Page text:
Directing The Alchemist

Directing Ben Jonson’s The Alchemist

Polly Findlay discusses the challenges of directing Ben Jonson's play, The Alchemist.

There’s no getting away from the fact that The Alchemist is a difficult play to direct. The premise is simple enough: with his master away from London, butler Face and his friends set up an innovative con-artist business, with the vacant house as HQ. However, as our protagonists begin to improvise, the plot quickly becomes so complicated that it’s almost impossible to relate. Spotting new income opportunities, the gang set one gull up against another, building increasingly elaborate scams based on fictions so complex and interwoven that even the criminals can’t always remember what version of the truth they’re meant to be peddling at any given moment. Making clear to an audience exactly who thinks what, when, and why, is in simple terms a huge production challenge.

Photographs of Ken Nwosu, Mark Lockyer and Richard Leeming in The Alchemist, 2016

Photographs of Ken Nwosu, Mark Lockyer, and Richard Leeming in The Alchemist, 2016

Photograph from Polly Findlay’s 2016 RSC production of The Alchemist. Face (Ken Nwosu) holds his finger to his lips confidentially while Subtle (Mark Lockyer) considers the scam at hand.

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Usage terms Donald Cooper/Photostage

An elaborate construction of language and images

But before we can grapple with the intricate plotting, we must first encounter the astonishingly elaborate construction of Jonson’s language. Rivalling any writer you can think of for sheer density of image, his sentences seem frequently to be spilling over with the richness of their visual detail, often teetering dangerously close to the edge of mixed metaphor:

… I shall put you in mind, sir, at Pie-Corner,

Taking your meal of steam in, from cooks’ stalls,

Where, like the father of hunger, you did walk

Piteously costive, with your pinch’d horn nose,

And your complexion of the Roman wash,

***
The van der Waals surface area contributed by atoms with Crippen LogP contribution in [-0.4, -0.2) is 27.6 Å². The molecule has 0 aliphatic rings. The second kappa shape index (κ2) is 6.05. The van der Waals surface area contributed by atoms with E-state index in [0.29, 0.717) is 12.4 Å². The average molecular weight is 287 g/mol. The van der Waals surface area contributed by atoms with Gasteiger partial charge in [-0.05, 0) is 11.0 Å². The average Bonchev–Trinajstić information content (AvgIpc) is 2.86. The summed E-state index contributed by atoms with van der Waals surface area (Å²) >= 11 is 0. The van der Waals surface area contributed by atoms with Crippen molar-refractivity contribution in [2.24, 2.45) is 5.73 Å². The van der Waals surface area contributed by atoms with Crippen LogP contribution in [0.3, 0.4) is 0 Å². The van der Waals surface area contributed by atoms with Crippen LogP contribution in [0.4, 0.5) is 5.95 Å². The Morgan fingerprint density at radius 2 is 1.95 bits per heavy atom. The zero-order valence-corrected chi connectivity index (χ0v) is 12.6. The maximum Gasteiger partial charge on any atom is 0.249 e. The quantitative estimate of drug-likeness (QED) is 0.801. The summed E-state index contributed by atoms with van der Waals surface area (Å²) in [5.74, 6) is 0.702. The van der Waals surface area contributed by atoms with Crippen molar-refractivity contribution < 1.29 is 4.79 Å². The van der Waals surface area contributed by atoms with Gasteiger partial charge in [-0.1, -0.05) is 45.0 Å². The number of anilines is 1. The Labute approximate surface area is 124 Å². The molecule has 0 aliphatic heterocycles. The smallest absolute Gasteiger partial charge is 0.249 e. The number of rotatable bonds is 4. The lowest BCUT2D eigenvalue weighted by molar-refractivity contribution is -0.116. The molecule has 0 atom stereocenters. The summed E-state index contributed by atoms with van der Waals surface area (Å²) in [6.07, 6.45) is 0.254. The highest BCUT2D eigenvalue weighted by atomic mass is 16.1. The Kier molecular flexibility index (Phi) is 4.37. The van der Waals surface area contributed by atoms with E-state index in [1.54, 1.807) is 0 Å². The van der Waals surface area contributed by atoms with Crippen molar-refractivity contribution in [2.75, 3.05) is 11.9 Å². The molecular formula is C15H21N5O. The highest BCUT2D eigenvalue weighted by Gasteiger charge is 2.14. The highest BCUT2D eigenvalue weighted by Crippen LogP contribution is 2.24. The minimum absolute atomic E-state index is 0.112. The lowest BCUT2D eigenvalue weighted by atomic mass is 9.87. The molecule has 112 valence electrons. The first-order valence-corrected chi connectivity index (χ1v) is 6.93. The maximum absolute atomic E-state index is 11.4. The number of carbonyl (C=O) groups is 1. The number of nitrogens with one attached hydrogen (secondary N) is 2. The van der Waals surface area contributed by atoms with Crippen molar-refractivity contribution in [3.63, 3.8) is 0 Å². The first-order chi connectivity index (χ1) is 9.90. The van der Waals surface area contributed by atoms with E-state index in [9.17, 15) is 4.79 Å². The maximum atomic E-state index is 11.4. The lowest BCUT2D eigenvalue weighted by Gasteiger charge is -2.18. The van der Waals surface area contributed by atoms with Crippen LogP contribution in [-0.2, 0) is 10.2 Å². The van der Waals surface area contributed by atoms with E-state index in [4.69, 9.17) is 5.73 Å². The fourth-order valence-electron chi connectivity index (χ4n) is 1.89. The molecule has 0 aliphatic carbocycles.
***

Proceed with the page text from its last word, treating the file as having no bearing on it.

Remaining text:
Stuck full of black and melancholic worms,

Like powder corns shot at the artillery-yard.

For all the fantastic heft and crunch of Jonson’s verse, there are also instances where the language of the play feels almost deliberately tortuous. Sometimes this obscurity is vital, either to the plot (Subtle’s ‘alchemy’ is rendered plausible precisely because the gulls can’t really follow what’s going on) or to the comedy. Jonson often gets his laugh from the bathetic crash of an Anglo- Saxon noun following a string of Latinate pomposities:

Your stone, your med’cine, and your chyrsosperm,

Your sal, your sulphur, and your mercury…

With all your broths, your menstrues, and materials


Of piss and egg-shells…

The Ordinal of Alchemy, 1477

The Ordinal of Alchemy

The language used in alchemy manuals, such as this one, was also purposefully confusing and obscure.

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Public Domain in most countries other than the UK.

There are, however, also instances where Jonson’s almost manic layering-up of images seems to obscure rather than liberate our sense of the text. Over and over again in the rehearsal room, we had the experience of realising that what was being said was in fact much simpler than it at first appeared. When rehearsing Shakespeare, for example, the experience is nearly always the inverse. Trained as we are to handle language where apparently simple linguistic constructions give way to dizzying numbers of possible interpretations, there can be something frustrating – even disappointing – in a rehearsal discussion of lines like…

Don Face! why, he's the most authentic dealer

In these commodities, the superintendent

To all the quainter traffickers in town!

… which ends with an actor saying, ‘Oh! He just means pimp’.

A Caveat for Common Cursetors, 1567

A Caveat for Common Cursetors, 1567

A Caveat is a 16th century pamphlet designed to expose criminals and con artists. It includes a list of specialised vocabulary used by rogues and vagabonds, known as cant.

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Self-referential language and playing with the notion of ‘truth’

However, as we rehearsed it became clear that the trend for the language to fold back in on itself was crucial to the very DNA of the play. There are no soaring Renaissance metaphors here – instead, Jonson’s language stays close to the ground, endless nouns stack up or are strung together as the syntax itself reflects an appalled fascination with the mere ‘thingness’ of things. Jonson’s language deliberately points back at the elaborateness of its own construction, rather than up and out towards some Shakespearean idea of the epic or the divine. In doing so, it laughs at the very idea of the pursuit of a greater ‘truth’. Set in plague-torn London, the play’s characters may all be living close to death, but the language itself resists the idea that any of them might have souls.